Councillors accuse stock transfer organisation of risking housing crisis
Coventry councillors have clashed with the housing association created to take over Coventry's stock, saying its plans to demolish 500 flats would plunge the city into a housing crisis.

At a meeting last Wednesday, councillors from across the political spectrum condemned Whitefriars Housing Group's plans to demolish eight of the "Hillfields 12" estate's 12 blocks of flats. Whitefriars, which took over Coventry's housing in September 2000, describes the homes as old-fashioned, ugly and unpopular.

The councillors argued that rocketing house prices, an increase in the refugee population and a rising homelessness problem meant Whitefriars could not afford to reduce its 20,000-home stock.

Socialist Alliance councillor Rob Windsor said: "If the flats are demolished without anything done to fill the gap in the meantime, we anticipate that Coventry will face housing problems."

According to research carried out by the Housing Quality Network, Coventry will have to accommodate 1000 new households of refugees and asylum-seekers every year for the next five years. And the number of homeless households requiring accommodation is expected to reach 500 this year.

Stephen Rudge, Coventry council's head of housing policy and services, said that with total vacancies currently capable of housing just 1600 households, the city's social housing was "stretched to the limit".

Proposals to demolish 1300 homes were included in the Whitefriars' business plan before stock transfer, but it was not specified that such a large proportion of the Hillfields 12 estate would be affected.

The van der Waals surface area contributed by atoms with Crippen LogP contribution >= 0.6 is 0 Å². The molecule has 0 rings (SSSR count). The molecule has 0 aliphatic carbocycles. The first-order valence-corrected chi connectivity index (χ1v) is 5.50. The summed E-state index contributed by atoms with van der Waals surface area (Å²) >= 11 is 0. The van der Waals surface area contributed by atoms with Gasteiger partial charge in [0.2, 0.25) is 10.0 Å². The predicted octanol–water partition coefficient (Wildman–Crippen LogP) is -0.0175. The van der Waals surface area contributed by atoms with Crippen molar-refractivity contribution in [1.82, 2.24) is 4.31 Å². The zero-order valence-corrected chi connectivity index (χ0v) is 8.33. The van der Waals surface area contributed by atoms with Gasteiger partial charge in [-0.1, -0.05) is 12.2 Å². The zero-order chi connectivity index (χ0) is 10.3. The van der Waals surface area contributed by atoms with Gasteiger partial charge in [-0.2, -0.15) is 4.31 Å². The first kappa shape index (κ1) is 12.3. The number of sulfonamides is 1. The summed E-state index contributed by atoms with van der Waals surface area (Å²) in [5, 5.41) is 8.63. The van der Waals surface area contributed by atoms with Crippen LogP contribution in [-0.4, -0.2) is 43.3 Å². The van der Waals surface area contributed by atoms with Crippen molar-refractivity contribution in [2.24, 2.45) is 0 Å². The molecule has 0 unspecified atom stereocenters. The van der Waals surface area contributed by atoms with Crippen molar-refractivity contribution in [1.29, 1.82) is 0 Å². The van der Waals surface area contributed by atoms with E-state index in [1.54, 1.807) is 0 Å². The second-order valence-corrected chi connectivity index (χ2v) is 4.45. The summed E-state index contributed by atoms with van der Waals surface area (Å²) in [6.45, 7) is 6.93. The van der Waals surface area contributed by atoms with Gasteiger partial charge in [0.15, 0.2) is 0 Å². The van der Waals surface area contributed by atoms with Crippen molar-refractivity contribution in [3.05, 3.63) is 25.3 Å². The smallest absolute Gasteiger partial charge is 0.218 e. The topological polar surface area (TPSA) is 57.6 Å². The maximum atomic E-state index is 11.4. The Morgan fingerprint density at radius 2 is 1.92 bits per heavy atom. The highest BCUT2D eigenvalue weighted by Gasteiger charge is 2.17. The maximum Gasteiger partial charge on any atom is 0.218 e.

Rudge said that although he expected the demolitions to take place, the figure of eight blocks was open to review depending on subsequent increases in demand.

Conservative councillor Dave Arrowsmith said that although the Hillfields 12 flats had been unpopular in the past, demand for them was now rising and would continue to do so unless more homes were built. "The flats should be refurbished rather than demolished," he said. "They are structurally sound and the tenants living there are reluctant to leave."

Alison Hadden, Whitefriars North executive director, said the flats were not appropriate for housing refugees, and would require £36m of refurbishment to meet the decent homes standard – an unviable figure. But tenants opposing demolition say the figure needed to refurbish the flats is closer to half that.

Whitefriars is in discussions with the council about providing more social housing, which could lead to the redevelopment of a tower block previously used by Coventry University as student accommodation.